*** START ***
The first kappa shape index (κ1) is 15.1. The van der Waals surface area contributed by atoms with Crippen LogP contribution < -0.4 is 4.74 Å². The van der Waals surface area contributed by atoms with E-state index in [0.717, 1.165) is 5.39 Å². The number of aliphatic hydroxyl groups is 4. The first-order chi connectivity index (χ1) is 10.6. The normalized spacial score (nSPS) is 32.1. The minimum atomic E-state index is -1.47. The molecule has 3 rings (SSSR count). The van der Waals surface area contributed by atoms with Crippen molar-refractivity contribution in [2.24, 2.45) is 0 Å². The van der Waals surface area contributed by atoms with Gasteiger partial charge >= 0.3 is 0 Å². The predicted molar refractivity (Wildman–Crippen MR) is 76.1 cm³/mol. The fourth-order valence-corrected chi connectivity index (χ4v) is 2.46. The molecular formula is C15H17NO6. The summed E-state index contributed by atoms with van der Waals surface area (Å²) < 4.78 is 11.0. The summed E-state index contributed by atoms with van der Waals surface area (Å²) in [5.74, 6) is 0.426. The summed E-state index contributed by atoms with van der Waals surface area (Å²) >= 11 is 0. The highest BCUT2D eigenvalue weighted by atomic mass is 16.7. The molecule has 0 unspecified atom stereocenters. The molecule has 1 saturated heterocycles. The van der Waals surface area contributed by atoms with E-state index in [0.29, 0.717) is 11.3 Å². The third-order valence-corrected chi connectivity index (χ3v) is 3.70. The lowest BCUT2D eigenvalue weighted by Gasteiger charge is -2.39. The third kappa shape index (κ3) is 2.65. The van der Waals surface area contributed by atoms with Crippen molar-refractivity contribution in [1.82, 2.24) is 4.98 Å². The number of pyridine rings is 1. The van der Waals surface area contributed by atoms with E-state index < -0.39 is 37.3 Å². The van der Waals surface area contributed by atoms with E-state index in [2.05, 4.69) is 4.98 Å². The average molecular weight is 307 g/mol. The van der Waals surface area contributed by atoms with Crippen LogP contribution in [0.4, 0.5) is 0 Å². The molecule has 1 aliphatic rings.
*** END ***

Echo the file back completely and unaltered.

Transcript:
The first kappa shape index (κ1) is 15.1. The van der Waals surface area contributed by atoms with Crippen LogP contribution < -0.4 is 4.74 Å². The van der Waals surface area contributed by atoms with E-state index in [0.717, 1.165) is 5.39 Å². The number of aliphatic hydroxyl groups is 4. The first-order chi connectivity index (χ1) is 10.6. The normalized spacial score (nSPS) is 32.1. The minimum atomic E-state index is -1.47. The molecule has 3 rings (SSSR count). The van der Waals surface area contributed by atoms with Crippen molar-refractivity contribution in [2.24, 2.45) is 0 Å². The van der Waals surface area contributed by atoms with Gasteiger partial charge >= 0.3 is 0 Å². The predicted molar refractivity (Wildman–Crippen MR) is 76.1 cm³/mol. The fourth-order valence-corrected chi connectivity index (χ4v) is 2.46. The molecular formula is C15H17NO6. The summed E-state index contributed by atoms with van der Waals surface area (Å²) < 4.78 is 11.0. The summed E-state index contributed by atoms with van der Waals surface area (Å²) in [5.74, 6) is 0.426. The summed E-state index contributed by atoms with van der Waals surface area (Å²) >= 11 is 0. The highest BCUT2D eigenvalue weighted by atomic mass is 16.7. The molecule has 0 unspecified atom stereocenters. The molecule has 1 saturated heterocycles. The van der Waals surface area contributed by atoms with E-state index in [0.29, 0.717) is 11.3 Å². The third-order valence-corrected chi connectivity index (χ3v) is 3.70. The lowest BCUT2D eigenvalue weighted by Gasteiger charge is -2.39. The third kappa shape index (κ3) is 2.65. The van der Waals surface area contributed by atoms with Crippen molar-refractivity contribution in [1.82, 2.24) is 4.98 Å². The number of pyridine rings is 1. The van der Waals surface area contributed by atoms with E-state index < -0.39 is 37.3 Å². The van der Waals surface area contributed by atoms with E-state index in [2.05, 4.69) is 4.98 Å². The average molecular weight is 307 g/mol. The van der Waals surface area contributed by atoms with Crippen LogP contribution in [0.4, 0.5) is 0 Å². The molecule has 1 aliphatic rings.